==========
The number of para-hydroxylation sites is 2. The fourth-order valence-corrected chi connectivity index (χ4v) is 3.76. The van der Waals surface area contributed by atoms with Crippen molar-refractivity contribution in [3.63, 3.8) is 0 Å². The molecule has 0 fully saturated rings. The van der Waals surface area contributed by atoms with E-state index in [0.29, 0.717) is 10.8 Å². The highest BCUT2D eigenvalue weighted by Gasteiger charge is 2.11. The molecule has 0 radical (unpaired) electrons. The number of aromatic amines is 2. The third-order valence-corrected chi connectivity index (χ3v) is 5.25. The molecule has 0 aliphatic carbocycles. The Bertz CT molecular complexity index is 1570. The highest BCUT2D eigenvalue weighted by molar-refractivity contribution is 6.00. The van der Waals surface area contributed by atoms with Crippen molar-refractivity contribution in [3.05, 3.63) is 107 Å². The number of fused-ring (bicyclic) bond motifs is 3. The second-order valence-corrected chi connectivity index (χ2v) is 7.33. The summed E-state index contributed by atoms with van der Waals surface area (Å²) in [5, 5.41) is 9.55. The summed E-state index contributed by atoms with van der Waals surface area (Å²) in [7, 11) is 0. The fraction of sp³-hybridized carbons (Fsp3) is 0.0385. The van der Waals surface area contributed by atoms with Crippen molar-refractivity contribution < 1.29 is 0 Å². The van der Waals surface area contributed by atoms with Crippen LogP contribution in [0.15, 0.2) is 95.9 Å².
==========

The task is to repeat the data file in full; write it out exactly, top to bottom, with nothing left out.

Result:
The number of para-hydroxylation sites is 2. The fourth-order valence-corrected chi connectivity index (χ4v) is 3.76. The van der Waals surface area contributed by atoms with Crippen molar-refractivity contribution in [3.63, 3.8) is 0 Å². The molecule has 0 fully saturated rings. The van der Waals surface area contributed by atoms with E-state index in [0.29, 0.717) is 10.8 Å². The highest BCUT2D eigenvalue weighted by Gasteiger charge is 2.11. The molecule has 0 radical (unpaired) electrons. The number of aromatic amines is 2. The third-order valence-corrected chi connectivity index (χ3v) is 5.25. The molecule has 0 aliphatic carbocycles. The Bertz CT molecular complexity index is 1570. The highest BCUT2D eigenvalue weighted by molar-refractivity contribution is 6.00. The van der Waals surface area contributed by atoms with Crippen molar-refractivity contribution in [3.05, 3.63) is 107 Å². The number of fused-ring (bicyclic) bond motifs is 3. The second-order valence-corrected chi connectivity index (χ2v) is 7.33. The summed E-state index contributed by atoms with van der Waals surface area (Å²) in [5, 5.41) is 9.55. The summed E-state index contributed by atoms with van der Waals surface area (Å²) in [7, 11) is 0. The fraction of sp³-hybridized carbons (Fsp3) is 0.0385. The van der Waals surface area contributed by atoms with Crippen molar-refractivity contribution < 1.29 is 0 Å². The van der Waals surface area contributed by atoms with Crippen LogP contribution in [0.15, 0.2) is 95.9 Å².